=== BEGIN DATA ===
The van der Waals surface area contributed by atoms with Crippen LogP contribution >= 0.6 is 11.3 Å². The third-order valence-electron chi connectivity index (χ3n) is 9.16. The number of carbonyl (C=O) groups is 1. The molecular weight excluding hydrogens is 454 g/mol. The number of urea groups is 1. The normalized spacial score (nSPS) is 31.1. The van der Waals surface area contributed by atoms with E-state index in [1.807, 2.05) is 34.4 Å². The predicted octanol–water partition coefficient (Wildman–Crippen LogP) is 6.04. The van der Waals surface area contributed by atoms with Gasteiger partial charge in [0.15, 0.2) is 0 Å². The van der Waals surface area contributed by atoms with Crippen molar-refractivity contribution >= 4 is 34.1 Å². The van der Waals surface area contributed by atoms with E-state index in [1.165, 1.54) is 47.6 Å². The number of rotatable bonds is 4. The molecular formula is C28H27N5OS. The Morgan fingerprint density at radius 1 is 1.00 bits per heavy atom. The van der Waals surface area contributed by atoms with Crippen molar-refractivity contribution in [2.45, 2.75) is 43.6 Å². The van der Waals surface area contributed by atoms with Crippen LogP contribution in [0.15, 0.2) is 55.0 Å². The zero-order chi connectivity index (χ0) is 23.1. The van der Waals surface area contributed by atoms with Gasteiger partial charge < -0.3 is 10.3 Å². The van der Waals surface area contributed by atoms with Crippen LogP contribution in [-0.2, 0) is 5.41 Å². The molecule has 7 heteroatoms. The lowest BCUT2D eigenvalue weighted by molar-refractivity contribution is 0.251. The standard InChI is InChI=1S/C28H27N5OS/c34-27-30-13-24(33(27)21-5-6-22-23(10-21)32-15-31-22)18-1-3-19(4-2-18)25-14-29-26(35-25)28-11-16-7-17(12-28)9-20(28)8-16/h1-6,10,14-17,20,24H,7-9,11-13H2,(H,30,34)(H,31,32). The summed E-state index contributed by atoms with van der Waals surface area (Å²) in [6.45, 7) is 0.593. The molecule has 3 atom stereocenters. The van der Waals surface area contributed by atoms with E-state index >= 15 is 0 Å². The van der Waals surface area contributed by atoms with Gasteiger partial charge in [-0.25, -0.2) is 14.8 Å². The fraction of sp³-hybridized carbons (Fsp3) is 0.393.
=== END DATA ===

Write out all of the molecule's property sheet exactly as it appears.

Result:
The van der Waals surface area contributed by atoms with Crippen LogP contribution >= 0.6 is 11.3 Å². The third-order valence-electron chi connectivity index (χ3n) is 9.16. The number of carbonyl (C=O) groups is 1. The molecular weight excluding hydrogens is 454 g/mol. The number of urea groups is 1. The normalized spacial score (nSPS) is 31.1. The van der Waals surface area contributed by atoms with E-state index in [1.807, 2.05) is 34.4 Å². The predicted octanol–water partition coefficient (Wildman–Crippen LogP) is 6.04. The van der Waals surface area contributed by atoms with Gasteiger partial charge in [0.15, 0.2) is 0 Å². The van der Waals surface area contributed by atoms with Crippen molar-refractivity contribution >= 4 is 34.1 Å². The van der Waals surface area contributed by atoms with E-state index in [1.165, 1.54) is 47.6 Å². The number of rotatable bonds is 4. The molecular formula is C28H27N5OS. The Morgan fingerprint density at radius 1 is 1.00 bits per heavy atom. The van der Waals surface area contributed by atoms with Crippen molar-refractivity contribution in [2.45, 2.75) is 43.6 Å². The van der Waals surface area contributed by atoms with Crippen LogP contribution in [0.15, 0.2) is 55.0 Å². The zero-order chi connectivity index (χ0) is 23.1. The van der Waals surface area contributed by atoms with Gasteiger partial charge < -0.3 is 10.3 Å². The van der Waals surface area contributed by atoms with Crippen LogP contribution in [-0.2, 0) is 5.41 Å². The molecule has 7 heteroatoms. The lowest BCUT2D eigenvalue weighted by molar-refractivity contribution is 0.251. The standard InChI is InChI=1S/C28H27N5OS/c34-27-30-13-24(33(27)21-5-6-22-23(10-21)32-15-31-22)18-1-3-19(4-2-18)25-14-29-26(35-25)28-11-16-7-17(12-28)9-20(28)8-16/h1-6,10,14-17,20,24H,7-9,11-13H2,(H,30,34)(H,31,32). The summed E-state index contributed by atoms with van der Waals surface area (Å²) in [6.45, 7) is 0.593. The molecule has 3 atom stereocenters. The van der Waals surface area contributed by atoms with E-state index >= 15 is 0 Å². The van der Waals surface area contributed by atoms with Gasteiger partial charge in [-0.25, -0.2) is 14.8 Å². The fraction of sp³-hybridized carbons (Fsp3) is 0.393.